Thanks for your comments. If I had more grphics skills, I’d have represented this in a 3D model. Nonetheless, your comment is pot on – each layer may be thinner or thicker, or more porous from one organization to the next. I may have been watching too many episodes of The Universe, but my thinking was that this is like looking at the layers of a planet: The boundaries from layer to layer are somewhat vague and always in flux, and elements may pass from one to the other frequently.

      If an organization had a thin Innovation layer attempting to surround a thick and dynamic change layer, would that result in change constantly impacting strategy development, such that no single, consistent strategy could ever be developed? Hmmmm……

      Keep the comments coming! We’ll either find ways to make this model better, or discover its fundamental flaws.

      Thanks!

  • http://www.amajorc.com Toby Elwin

    Nice post. Frameworks provide some way to make sense of the universe. I also see, within each ring, a continuum, perhaps 1 to 10 that indicates the current state. From a holistic view each ring’s numeric value would reveal its own impact on the organization’s discontinuity; might prioritize an area of initial intervention; or an area of continued challenge.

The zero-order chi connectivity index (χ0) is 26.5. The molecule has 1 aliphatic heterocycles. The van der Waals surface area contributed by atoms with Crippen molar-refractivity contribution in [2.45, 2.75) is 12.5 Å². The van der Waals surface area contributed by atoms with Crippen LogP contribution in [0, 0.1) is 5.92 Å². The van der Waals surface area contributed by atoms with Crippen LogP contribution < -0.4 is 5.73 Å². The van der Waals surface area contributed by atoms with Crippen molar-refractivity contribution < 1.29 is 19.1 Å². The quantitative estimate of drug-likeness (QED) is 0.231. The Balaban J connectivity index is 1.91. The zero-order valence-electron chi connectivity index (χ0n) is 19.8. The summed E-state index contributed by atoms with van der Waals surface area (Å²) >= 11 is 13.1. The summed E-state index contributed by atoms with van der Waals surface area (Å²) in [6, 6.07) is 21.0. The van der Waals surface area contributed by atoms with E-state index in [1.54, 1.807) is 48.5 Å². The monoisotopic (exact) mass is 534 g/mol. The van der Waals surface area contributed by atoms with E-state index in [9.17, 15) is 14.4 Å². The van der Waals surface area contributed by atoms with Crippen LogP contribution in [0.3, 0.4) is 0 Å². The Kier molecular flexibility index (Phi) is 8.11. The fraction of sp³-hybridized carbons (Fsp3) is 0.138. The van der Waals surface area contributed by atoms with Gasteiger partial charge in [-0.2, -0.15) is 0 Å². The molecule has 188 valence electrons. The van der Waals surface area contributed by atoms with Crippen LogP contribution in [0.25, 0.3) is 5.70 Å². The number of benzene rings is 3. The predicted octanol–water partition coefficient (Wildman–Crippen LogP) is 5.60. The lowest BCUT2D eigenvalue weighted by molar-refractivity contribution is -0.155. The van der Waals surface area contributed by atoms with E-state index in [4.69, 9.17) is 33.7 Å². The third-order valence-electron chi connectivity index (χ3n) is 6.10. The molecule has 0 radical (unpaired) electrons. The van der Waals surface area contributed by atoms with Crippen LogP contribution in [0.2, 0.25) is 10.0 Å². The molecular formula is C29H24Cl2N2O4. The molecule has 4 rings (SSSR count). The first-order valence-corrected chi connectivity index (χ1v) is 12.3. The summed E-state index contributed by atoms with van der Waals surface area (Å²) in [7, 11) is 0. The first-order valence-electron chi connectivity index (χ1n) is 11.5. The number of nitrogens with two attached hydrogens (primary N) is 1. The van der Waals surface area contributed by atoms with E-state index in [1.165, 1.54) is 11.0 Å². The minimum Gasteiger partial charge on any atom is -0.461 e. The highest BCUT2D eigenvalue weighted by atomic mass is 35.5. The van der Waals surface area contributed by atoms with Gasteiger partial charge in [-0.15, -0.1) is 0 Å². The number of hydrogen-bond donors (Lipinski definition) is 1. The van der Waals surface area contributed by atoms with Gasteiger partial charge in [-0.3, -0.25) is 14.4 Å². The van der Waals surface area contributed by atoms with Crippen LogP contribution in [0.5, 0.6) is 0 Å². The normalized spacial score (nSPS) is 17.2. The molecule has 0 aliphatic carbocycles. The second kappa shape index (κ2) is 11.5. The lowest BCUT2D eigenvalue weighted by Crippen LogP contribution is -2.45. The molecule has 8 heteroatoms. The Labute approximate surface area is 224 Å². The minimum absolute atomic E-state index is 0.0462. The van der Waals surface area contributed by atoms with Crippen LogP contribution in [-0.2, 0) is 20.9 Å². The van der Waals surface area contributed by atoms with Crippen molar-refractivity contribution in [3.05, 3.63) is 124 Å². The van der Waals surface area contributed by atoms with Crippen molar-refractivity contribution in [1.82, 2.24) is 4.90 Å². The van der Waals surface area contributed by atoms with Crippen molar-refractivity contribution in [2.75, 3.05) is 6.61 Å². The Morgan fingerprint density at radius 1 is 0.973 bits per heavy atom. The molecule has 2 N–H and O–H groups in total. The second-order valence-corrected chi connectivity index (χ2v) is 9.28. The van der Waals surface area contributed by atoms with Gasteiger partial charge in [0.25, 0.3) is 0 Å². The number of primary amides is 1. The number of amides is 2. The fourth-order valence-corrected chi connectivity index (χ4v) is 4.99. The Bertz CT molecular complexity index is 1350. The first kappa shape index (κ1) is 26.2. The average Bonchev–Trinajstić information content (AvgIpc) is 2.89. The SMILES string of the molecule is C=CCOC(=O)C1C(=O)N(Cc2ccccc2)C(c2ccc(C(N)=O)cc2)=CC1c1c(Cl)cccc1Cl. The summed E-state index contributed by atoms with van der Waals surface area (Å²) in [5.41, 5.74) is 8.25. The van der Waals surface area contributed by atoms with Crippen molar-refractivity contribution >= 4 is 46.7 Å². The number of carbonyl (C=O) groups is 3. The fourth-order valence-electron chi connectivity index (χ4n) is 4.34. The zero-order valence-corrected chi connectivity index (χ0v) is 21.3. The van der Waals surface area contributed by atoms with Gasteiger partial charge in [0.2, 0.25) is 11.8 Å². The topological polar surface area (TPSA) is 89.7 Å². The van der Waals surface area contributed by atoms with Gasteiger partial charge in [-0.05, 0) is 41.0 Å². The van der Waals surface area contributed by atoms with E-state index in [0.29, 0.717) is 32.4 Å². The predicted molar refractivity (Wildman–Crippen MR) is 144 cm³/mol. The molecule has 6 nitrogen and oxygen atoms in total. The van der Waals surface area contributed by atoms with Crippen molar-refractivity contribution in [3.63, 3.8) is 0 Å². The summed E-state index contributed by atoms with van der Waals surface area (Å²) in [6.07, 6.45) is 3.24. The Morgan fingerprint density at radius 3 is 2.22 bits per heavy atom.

Very rare to get full alignment and unlikely, its a Pareto trade off. Not easy, never is, but of course if it was easy we’d glide through life in a “Brave New World’ trance.

    • dmkasprzak

      Hi, Toby!

      Thanks for your comments. If I had more grphics skills, I’d have represented this in a 3D model. Nonetheless, your comment is pot on – each layer may be thinner or thicker, or more porous from one organization to the next. I may have been watching too many episodes of The Universe, but my thinking was that this is like looking at the layers of a planet: The boundaries from layer to layer are somewhat vague and always in flux, and elements may pass from one to the other frequently.

      If an organization had a thin Innovation layer attempting to surround a thick and dynamic change layer, would that result in change constantly impacting strategy development, such that no single, consistent strategy could ever be developed? Hmmmm……

      Keep the comments coming! We’ll either find ways to make this model better, or discover its fundamental flaws.

      Thanks!